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Thursday, January 23, 2020

Something for Thursday

As noted the other day, conductor and pianist Vladimir Ashkenazy has retired from public performance. Ashkenazy was born in 1937 in Russia, but in the 1960s he emigrated to the West where he has lived ever since, starting with London and then to Reykjavik and then to Switzerland. His output as a pianist and a conductor propel him into thie highest ranks of musicians of the last fifty years. The other day I featured Ashkenazy as a conductor; today I present him as a performer in his natural element.

Thank you for the music, Vladimir Ashkenazy!

Tuesday, January 21, 2020

Tone Poem Tuesday

I'll have more to say about this later in the week, but for now I learned yesterday that one of my musical heroes, pianist and conductor Vladimir Ashkenazy, has retired from public performance. Ashkenazy has been a giant of the music world for more than sixty years, and his performances--both at the keyboard and on the podium--always have a good deal of excitement behind them. In my opinion, Ashkenazy's cycle of the three symphonies of Sergei Rachmaninov have never been equaled. (One day I'll write the long paean to the Rachmaninov Second that's been in my head for years.)

While Ashkenazy might well be most closely associated with Russian and Slavic music, he was no one-trick pony. Here he is conducting Debussy, about as spiritually far from the heavy Russian Romanticism of Tchaikovsky and Rachmaninov you can get and yet still remain in roughly the same time period. Debussy's La Mer is a three-part work, called "symphonic sketches" by the composer, who wanted to avoid the associations of the symphony and the symphonic poem. Debussy often worked to throw off formal constraints in a way that is not unlike his earlier countryman, Hector Berlioz. La Mer is deeply evocative and masterful in its use of orchestral textures to convey Debussy's impressions of the sea.

Here is La Mer by Claude Debussy, performed by the Royal College of Music Symphony Orchestra, conducted by the great Vladimir Ashkenazy.

Monday, January 20, 2020

I'm progressive!

In more ways than just the political, mind you. My lenses, for one!

The new specs help my Stare Of Withering Intensity! #eyeglasses #spectacles #newglasses #newglasseswhodis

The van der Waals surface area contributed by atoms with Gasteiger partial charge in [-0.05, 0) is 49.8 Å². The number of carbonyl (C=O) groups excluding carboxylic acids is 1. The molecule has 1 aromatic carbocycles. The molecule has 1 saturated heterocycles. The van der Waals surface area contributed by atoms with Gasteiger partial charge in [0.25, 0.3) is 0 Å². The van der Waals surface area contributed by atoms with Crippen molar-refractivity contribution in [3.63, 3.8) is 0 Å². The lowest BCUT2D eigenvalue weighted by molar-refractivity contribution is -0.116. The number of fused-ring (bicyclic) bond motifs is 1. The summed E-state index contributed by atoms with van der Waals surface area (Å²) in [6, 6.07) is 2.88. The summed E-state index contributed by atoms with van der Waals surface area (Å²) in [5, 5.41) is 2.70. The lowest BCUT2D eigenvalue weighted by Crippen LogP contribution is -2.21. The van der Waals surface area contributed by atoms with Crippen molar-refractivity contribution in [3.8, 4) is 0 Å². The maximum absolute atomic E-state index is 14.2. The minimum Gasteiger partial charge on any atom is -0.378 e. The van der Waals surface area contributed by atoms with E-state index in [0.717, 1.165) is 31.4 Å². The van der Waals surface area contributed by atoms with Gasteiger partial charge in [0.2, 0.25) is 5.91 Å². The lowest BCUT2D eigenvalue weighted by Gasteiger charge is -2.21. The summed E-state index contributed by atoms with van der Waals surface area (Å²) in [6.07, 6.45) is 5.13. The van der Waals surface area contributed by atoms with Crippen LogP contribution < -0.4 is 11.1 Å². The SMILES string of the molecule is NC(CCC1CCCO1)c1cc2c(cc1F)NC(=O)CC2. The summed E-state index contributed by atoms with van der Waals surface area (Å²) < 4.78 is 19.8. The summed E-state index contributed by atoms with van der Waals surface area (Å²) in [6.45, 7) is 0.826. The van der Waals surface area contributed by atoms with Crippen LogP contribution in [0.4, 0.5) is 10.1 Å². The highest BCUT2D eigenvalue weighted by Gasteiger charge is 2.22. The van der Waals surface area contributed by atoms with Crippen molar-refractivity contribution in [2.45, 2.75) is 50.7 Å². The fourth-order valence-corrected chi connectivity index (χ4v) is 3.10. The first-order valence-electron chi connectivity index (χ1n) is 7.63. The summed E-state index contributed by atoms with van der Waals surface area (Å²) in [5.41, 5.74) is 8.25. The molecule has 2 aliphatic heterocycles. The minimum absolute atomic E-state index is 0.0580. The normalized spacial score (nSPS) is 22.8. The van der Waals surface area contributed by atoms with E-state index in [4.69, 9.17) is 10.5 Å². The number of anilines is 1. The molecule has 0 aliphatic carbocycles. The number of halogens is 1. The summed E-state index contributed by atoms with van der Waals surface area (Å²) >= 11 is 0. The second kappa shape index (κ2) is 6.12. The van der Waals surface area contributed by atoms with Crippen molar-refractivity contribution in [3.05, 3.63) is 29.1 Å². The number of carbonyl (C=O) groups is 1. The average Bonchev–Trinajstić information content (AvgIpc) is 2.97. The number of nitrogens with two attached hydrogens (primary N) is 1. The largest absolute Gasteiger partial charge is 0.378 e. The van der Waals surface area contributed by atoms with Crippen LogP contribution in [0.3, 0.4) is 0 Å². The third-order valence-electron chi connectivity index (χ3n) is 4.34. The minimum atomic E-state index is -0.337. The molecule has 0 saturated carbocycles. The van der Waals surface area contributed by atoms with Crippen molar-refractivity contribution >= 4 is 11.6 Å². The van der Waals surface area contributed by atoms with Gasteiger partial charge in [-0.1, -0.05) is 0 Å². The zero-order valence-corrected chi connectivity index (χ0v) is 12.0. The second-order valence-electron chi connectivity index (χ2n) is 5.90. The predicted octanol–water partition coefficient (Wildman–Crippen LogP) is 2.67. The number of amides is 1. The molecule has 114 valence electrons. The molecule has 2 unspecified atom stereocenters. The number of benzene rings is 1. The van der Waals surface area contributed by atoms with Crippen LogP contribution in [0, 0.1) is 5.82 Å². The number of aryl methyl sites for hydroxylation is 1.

Yes, it was finally time for new glasses. I've been mildly farsighted since my college years, when I found that I was getting headaches when doing heavy reading and computer work, so I've had prescription glasses for those kinds of scenarios ever since then. My prescription has changed a few times in the years since, but never much, and my last pair of glasses (acquired in 2009!) only themselves became necessary when my previous pair (acquired in 2001!) became scratched to the point that they were annoying to wear.

Last time I visited the actual eye doctor for an eye exam, though, he indicated that I had in the course of time and age and all that stuff gone from farsighted to being mildly nearsighted, which explained why I'd been noticing that stuff in the distance was increasingly blurry. The worst effect of this was driving and noticing that street signs and such were much harder for me to read than they had once been. So, enter The Wife's new job with its spiffy vision plan, and off to the optometrist. An hour or so of exam-stuff later ("Which is clearer? 1 or 2? 1 or 2? Read the bottom the next one How about now?"), another hour or so of looking at frames and talking about lens options, and a week for the new lenses to be ground, here I am, with new glasses.

New glasses, friends! And after being farsighted most of my life, my eyes have flipped the other way, so hello, progressive lenses! #eyeglasses #spectacles #newglasses #newglasseswhodis

And let me tell you, the difference for distance sight is amazing. I can see far off stuff with clarity that has been so long gone I didn't realize it, but now that it's back, I can't believe it.

I could have chosen basic glasses for distance sight, and then removed them every time I wanted to read or write, but that seemed a pain in the ass, and anyway, I like the way glasses look. It's much easier to look like your thinking thinkly things if you have a pair of glasses on! So I opted for dual lenses, which brought up the next option: bifocals or progressive lenses. I actually had bifocals for a time when I was in grade school, and while they worked, I really didn't like the constant sharp line across the lower part of my vision, so I decided to get the progressive lenses where there is a transition between the "reading" section at the lower part of the lens and the "distance" part that takes up the upper half. I'm on Day Three of these glasses as I write this, so I'm still working out the kinks. I'm finding that I can't really hold a book and my head at the same angles as before, and that I have to actually move my head slightly as I read if I'm holding the book at my usual closeness. This is kind of irritating on its own, so I'm trying to teach myself to hold books farther away from my eyes, which is also an adjustment. I'll get there, but for now I'm having moments of clarity alternating with moments of wondering why I can't see my book totally clearly, and figuring out why with a bit of finagling and fidgeting.